Have you heard the latest tech buzz in the past few weeks? This one made me chortle with delight: Passwords might soon become passe!
Well, hallelujah and pass the biscuits! Or not.
I don’t think I am alone in my disdain for passwords. I believe the majority of us think they are a pain in the neck. A password can’t be too easy or someone else could guess it. It can’t be too hard, or we will never remember it. It’s a conundrum.
Weak passwords make us vulnerable, yet we all know people who continue to use their initials and “1234.” Back in the early days, someone I know used simply “1234” for all their accounts, apps, bills, bank access – everything. At least it was easy to remember.
But then apps and websites started asking for longer passwords, so we had to extend our “simple” string of numbers and letters. That’s where it started to get confusing.
I solved that problem by making up three distinctly different passwords, composed of letters (at least one capital), numerals, and a character – such as *, !, $ or @.
Then, I typed up a list of my various accounts and apps and alternated the passwords among them – recording them on a single document that I would keep on my computer desktop. Right there in the open. Brilliant, right?
Well, the 1234 individual mentioned above went the other direction and ended up with a password generator. The results looked like super spy codes.
Here’s how I think those services create them (it’s OK to try this at home): Sit at your computer keyboard with your fingers hovering over the keys. Close your eyes. Take a deep breath. As you slowly exhale, make random keystrokes all over the keyboard. Don’t forget to hit the “shift” key and some number keys occasionally. When you’re out of breath, stop typing.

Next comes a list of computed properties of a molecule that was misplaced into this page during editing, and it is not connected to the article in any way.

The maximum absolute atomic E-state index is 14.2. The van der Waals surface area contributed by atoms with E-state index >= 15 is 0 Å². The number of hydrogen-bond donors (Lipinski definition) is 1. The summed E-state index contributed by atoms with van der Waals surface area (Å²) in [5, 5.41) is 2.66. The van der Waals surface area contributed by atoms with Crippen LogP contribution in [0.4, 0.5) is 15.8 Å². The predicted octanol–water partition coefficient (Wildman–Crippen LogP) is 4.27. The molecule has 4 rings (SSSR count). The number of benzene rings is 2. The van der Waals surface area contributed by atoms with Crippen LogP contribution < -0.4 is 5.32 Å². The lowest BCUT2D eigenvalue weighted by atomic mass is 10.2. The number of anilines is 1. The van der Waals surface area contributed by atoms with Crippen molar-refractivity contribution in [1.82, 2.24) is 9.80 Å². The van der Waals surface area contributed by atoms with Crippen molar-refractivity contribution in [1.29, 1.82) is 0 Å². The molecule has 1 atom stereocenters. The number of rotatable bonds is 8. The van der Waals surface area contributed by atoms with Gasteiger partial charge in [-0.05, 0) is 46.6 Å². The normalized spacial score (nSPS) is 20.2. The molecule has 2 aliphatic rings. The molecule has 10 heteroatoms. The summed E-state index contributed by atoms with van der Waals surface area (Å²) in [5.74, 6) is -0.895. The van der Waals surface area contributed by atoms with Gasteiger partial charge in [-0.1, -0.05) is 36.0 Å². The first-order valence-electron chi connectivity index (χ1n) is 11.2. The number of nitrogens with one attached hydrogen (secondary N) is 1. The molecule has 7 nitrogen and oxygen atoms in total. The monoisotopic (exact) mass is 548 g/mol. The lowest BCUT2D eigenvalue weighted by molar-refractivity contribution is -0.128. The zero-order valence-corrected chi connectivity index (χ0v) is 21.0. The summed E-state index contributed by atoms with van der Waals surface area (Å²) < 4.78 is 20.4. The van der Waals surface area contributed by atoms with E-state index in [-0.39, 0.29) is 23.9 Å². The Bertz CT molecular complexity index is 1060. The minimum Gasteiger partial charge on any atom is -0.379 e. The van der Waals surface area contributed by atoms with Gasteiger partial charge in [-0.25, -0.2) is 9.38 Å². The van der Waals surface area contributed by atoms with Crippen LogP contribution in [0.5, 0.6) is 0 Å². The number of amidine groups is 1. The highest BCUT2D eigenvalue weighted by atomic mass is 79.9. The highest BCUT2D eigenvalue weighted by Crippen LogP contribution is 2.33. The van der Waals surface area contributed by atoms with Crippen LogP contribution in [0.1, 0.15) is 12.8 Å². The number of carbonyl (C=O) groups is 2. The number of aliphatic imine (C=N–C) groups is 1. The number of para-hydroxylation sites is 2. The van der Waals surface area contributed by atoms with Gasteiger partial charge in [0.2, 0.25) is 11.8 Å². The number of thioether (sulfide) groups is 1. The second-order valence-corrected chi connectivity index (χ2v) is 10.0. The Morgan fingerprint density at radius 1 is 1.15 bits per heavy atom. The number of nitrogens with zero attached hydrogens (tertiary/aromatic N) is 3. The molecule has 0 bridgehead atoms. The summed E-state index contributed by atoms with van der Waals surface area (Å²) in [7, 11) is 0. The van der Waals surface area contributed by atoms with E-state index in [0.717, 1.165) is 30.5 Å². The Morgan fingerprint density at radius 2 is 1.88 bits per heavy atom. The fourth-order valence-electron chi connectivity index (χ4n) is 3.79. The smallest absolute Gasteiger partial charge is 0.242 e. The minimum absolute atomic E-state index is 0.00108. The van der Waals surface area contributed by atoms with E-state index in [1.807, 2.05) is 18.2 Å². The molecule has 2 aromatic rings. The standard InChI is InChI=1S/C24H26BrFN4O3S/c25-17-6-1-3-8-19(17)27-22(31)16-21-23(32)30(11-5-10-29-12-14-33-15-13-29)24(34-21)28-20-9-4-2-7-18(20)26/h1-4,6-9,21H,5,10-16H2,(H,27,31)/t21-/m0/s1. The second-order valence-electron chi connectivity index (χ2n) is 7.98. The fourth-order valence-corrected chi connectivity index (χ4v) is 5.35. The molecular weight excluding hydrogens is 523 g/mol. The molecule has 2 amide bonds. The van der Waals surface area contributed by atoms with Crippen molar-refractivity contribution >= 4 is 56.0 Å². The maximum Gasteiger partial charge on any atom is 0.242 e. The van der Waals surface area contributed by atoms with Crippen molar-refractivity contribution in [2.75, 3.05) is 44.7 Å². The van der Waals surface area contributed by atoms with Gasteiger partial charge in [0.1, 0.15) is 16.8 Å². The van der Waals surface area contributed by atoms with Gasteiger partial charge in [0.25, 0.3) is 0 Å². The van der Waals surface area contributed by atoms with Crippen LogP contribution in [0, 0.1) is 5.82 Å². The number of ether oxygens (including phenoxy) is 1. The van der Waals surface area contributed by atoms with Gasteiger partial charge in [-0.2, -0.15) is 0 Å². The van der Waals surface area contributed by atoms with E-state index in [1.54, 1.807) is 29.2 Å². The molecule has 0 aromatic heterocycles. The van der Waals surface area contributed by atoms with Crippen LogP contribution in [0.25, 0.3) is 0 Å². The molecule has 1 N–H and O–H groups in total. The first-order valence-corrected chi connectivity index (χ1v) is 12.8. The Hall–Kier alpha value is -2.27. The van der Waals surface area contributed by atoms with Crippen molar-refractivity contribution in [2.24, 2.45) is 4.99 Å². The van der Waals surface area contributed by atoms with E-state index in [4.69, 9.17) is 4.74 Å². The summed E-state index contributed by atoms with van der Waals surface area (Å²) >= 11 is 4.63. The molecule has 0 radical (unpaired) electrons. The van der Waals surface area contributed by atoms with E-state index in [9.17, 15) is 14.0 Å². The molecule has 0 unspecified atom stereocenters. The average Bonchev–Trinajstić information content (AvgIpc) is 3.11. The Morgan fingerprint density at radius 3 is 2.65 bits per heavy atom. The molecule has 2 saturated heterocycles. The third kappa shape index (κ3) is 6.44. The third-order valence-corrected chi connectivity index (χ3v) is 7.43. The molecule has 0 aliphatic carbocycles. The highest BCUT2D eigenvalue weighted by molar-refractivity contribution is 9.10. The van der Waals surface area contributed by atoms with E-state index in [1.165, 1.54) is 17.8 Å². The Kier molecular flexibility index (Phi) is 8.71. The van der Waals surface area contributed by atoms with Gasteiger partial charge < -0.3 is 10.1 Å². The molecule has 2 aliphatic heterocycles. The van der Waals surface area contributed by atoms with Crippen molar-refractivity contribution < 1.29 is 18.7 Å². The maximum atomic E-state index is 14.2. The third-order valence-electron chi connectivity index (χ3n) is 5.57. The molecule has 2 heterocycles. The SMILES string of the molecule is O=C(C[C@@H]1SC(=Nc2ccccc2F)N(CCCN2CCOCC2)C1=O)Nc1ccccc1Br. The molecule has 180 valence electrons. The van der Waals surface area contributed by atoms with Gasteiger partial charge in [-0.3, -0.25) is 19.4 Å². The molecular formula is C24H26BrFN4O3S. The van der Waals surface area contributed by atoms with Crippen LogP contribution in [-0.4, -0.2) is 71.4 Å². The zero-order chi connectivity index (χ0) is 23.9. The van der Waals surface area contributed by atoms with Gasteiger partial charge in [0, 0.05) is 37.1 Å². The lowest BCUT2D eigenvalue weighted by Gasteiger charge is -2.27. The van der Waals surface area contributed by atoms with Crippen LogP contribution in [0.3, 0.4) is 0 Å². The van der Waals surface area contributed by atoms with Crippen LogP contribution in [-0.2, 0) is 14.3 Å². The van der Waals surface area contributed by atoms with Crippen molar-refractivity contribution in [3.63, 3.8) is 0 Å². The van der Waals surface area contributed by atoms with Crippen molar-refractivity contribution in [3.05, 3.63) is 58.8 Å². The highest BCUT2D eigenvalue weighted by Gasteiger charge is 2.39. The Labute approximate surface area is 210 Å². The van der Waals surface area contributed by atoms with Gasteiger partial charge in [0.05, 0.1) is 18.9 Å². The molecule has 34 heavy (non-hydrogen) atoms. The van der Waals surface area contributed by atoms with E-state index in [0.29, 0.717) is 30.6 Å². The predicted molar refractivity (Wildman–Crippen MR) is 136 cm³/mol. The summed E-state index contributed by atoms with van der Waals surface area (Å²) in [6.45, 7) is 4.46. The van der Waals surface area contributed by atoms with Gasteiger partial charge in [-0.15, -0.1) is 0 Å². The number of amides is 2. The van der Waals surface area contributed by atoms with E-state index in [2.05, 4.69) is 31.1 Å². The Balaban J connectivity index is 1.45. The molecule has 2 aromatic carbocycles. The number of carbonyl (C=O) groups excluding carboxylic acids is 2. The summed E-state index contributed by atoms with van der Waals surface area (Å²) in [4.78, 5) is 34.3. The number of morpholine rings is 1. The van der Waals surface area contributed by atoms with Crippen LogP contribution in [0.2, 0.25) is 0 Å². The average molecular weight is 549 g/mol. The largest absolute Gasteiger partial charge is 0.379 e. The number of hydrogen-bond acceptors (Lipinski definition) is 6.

You’ll likely end up with something like 38c-1#fa-5@dt=p/d;ePKt. (This is now my new password, so please don’t use it to hack me!)
User 1234 tried to record their randomly generated PWs but kept getting flustered. I’m not sure they have been able to log into Spotify since then.
The two millennials in our family long ago started using an app called LastPass, a password management tool to store and manage one’s many passwords. It’s great, if you understand how it works. At least it requires only one password to access your personal vault.
The vault idea seems to be where we’re headed, one that’s resides on the elusive “cloud.”
Which brings me back to the recent big news: On May 5 (which was World Password Day, by the way), the three tech majors – Apple, Microsoft and Google – announced an agreement that they would eliminate passwords altogether, across all apps, devices, websites, and logins of all sorts.
They are all planning to use a technology standard created by an organization called the FIDO Alliance. (Who is that? I still don’t know.) They say we won’t need passwords anymore. We will be using other ways of authentication (that is, proving we are who we say we are) – involving biometrics, such as a scan of your thumbprint or face.
These practices have been in use for some time, but most of us common folk haven’t jumped on the bandwagon. The Big 3 hope this new push will kick start the effort.
Honestly, I’m not sure how I feel about this just yet. I’m comfortable with my list of passwords (that I’ve now hidden from view), and not sure I want my face to be my gateway to technology.
Considering that I have reached a certain age, I have to wonder: Will the face ID I set up today age along with me? Will my apps know it’s still me when I’m 85?